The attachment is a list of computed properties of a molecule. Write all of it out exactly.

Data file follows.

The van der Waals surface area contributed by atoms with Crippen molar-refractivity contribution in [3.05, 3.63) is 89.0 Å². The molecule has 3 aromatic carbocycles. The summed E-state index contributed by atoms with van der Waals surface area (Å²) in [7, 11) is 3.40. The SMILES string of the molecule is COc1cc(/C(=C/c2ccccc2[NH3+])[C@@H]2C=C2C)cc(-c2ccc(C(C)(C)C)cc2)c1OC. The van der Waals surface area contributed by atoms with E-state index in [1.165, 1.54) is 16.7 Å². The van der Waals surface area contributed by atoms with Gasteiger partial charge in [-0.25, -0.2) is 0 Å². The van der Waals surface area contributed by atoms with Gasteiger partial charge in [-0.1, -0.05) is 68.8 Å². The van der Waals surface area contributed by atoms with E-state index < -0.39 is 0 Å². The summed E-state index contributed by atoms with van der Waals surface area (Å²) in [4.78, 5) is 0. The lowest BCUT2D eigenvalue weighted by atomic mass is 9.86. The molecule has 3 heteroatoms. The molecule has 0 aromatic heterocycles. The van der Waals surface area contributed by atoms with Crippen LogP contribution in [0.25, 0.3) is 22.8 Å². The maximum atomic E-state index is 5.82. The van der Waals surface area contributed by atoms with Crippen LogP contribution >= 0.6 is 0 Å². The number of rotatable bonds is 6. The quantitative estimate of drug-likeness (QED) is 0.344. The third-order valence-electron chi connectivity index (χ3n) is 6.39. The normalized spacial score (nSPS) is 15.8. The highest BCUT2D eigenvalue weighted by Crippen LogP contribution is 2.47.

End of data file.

The van der Waals surface area contributed by atoms with Crippen molar-refractivity contribution in [3.05, 3.63) is 89.0 Å². The molecule has 3 aromatic carbocycles. The summed E-state index contributed by atoms with van der Waals surface area (Å²) in [7, 11) is 3.40. The SMILES string of the molecule is COc1cc(/C(=C/c2ccccc2[NH3+])[C@@H]2C=C2C)cc(-c2ccc(C(C)(C)C)cc2)c1OC. The van der Waals surface area contributed by atoms with E-state index in [1.165, 1.54) is 16.7 Å². The van der Waals surface area contributed by atoms with Gasteiger partial charge in [-0.25, -0.2) is 0 Å². The van der Waals surface area contributed by atoms with Gasteiger partial charge in [-0.1, -0.05) is 68.8 Å². The van der Waals surface area contributed by atoms with E-state index < -0.39 is 0 Å². The summed E-state index contributed by atoms with van der Waals surface area (Å²) in [4.78, 5) is 0. The lowest BCUT2D eigenvalue weighted by atomic mass is 9.86. The molecule has 3 heteroatoms. The molecule has 0 aromatic heterocycles. The van der Waals surface area contributed by atoms with Crippen LogP contribution in [0.25, 0.3) is 22.8 Å². The maximum atomic E-state index is 5.82. The van der Waals surface area contributed by atoms with Crippen LogP contribution >= 0.6 is 0 Å². The number of rotatable bonds is 6. The quantitative estimate of drug-likeness (QED) is 0.344. The third-order valence-electron chi connectivity index (χ3n) is 6.39. The normalized spacial score (nSPS) is 15.8. The highest BCUT2D eigenvalue weighted by Crippen LogP contribution is 2.47.